He started experimenting using his father’s compact camera at first. He then bought his first DSLR camera in 2009 and started taking professional photos of Saudi Arabia’s local communities and cultural heritage, especially in his home city of Al-Ahsa.

 

 
 
 
 
 
 
 
 
 
 
 
 
 
 
 

A post shared by Ahmad Alsaif (@saif.photo)

 

“As a child, I was curious and liked to try new things. Similar to photography, I have practiced swimming, football and drawing,” he recalled. “However, the love for photography kept growing inside me until I had the chance to get my own camera when I was 21 years old. At this age I knew that I had the passion and the drive to pursue photography professionally.”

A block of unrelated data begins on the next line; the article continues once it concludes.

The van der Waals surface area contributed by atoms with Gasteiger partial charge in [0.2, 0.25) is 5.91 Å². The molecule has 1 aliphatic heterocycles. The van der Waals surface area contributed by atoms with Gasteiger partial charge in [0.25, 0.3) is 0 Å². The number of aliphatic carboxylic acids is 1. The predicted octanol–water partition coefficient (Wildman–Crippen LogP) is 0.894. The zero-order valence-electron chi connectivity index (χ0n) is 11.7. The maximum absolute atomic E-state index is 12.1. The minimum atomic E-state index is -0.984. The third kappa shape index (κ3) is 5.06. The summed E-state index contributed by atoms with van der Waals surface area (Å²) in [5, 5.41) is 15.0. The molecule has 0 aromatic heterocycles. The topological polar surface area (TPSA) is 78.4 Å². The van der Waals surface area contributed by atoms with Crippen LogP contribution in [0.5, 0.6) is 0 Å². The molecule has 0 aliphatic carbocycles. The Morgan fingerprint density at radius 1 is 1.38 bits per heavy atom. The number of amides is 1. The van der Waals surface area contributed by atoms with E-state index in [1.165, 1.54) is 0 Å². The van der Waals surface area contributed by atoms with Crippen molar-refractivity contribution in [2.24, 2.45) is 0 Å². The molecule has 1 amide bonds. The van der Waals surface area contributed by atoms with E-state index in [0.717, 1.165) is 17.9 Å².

Al-Saif considers photography an integral part of his identity. He believes that travel photography has made him “a different person.”

 

 
 
 
 
 
 
 
 
 
 
 
 
 
 
 

A post shared by Ahmad Alsaif (@saif.photo)

 

“I learned to see all things with a beautiful eye, and I became more accepting with respect to the difference in people, cultures and religious beliefs,” he explained.

However, being a travel photographer does come without its challenges. “One of the main issues is the restriction that is imposed in some regions or countries as well as safety. The other thing is expenses of these trips that limit our travel duration and frequency,” he explained.

 

 
 
 
 
 
 
 
 
 
 
 
 
 
 
 

A post shared by Ahmad Alsaif (@saif.photo)

 

Despite having a photography career that spans over 13 years, Al-Saif believes he is only starting.

“The first thing I always tell myself and other ambitious youth is to start sailing in the world of exploration and travel, and to capture beautiful moments that you see with your eyes, to share experiences with the world,” he said.